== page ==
McFeely: 'Doug who?' Online reaction to Burgum's possible presidential run a touch tepid

North Dakota governor appears little known as Twitter users take shots at his state

Doug Burgum
Doug Burgum.
Dave Wallis / The Forum

FARGO — If North Dakota Gov. Doug Burgum and his team expected a booming reaction by leaking the news to national outlets he was going to run for president, well, they had to settle for something a little less enthusiastic.

Like "tepid." Or "snarky." Or "as flat as the farmland surrounding Arthur, North Dakota."

That's Burgum's hometown, located in rural Cass County. And while there was likely excitement there for the Republican trying to nudge his way onto the biggest stage in politics, the bigger world reacted with a shrug. Or worse.

Esquire writer Charles Pierce, an admitted lefty who took the angle that the CEOs of both Dakotas (Gov. Kristi Noem of South Dakota being the other) could square off in "a prairie death match" for the Republican nomination, seemed skeptical Burgum was MAGA enough to attract the base. He said Noem went all-in in denying COVID's seriousness, while "Burgum, on the other hand, tried to steer a sensible middle course through the pandemic. Which, for a substantial number of his constituents, was exactly the wrong thing to do. Burgum resisted announcing a mask mandate until the state's hospitals became swamped with COVID patients. Nevertheless, the Horse Paste Caucus remained in full cry."

The Horse Paste Caucus. That's pretty good.


"Burgum has money, but no profile which, in these days when the Supreme Court has sanctified influence peddling, is infinitely preferable to the reverse," Pierce concluded. "This is America, where every child can grow up to buy the presidency."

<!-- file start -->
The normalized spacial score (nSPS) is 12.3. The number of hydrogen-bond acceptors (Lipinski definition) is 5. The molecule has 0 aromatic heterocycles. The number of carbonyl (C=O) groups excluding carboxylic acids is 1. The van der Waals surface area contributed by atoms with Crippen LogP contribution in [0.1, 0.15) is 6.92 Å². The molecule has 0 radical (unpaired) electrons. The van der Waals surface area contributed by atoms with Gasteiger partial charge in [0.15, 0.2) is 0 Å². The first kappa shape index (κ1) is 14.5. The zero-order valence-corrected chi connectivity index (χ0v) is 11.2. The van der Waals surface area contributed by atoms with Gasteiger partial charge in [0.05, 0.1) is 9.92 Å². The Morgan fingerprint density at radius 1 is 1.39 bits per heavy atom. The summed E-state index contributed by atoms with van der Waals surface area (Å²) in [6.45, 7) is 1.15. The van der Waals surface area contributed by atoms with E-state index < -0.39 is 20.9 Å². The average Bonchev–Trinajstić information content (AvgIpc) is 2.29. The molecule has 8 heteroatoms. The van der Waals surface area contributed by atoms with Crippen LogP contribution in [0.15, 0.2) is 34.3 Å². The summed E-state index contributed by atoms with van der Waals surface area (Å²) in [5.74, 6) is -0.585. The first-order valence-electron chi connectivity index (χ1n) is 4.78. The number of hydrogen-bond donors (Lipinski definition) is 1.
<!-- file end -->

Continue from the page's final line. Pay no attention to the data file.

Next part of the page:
And that was some of the nicer reaction to the one-time Great Plains Software leader dipping his fashionable cowboy boot into the big-time. We won't grace this page with online comments from the subset of right-wing loons who are linking Burgum to Microsoft chief Bill Gates, a target of several conspiracy theories about several issues including COVID vaccines and farmland.

If we can summarize the feedback from Burgum's future announcement, it comes from political reporter Josh Kraushaar for Axios and Fox News Radio.

"Doug who?" Kraushaar wrote on Twitter.

One might like to think snark like that was balanced by tweets in support of the governor, but it wasn't happening. There were a few praising Burgum's alleged political moderation, but most weighed heavily toward the "Doug who?" category.

There was a positive one from Robbie Lauf, saying, "Never bet against Doug Burgum." But Robbie is a Burgum fanboy and former employee of the governor.

The rest of America, if Twitter is any judge (and in this case it probably is), was less than enthralled with Burgum's decision.

A sample, from big-time political analysts to average people:


Mike McFeely is a columnist for The Forum of Fargo-Moorhead. He began working for The Forum in the 1980s while he was a student studying journalism at Minnesota State University Moorhead. He's been with The Forum full time since 1990, minus a six-year hiatus when he hosted a local radio talk-show.
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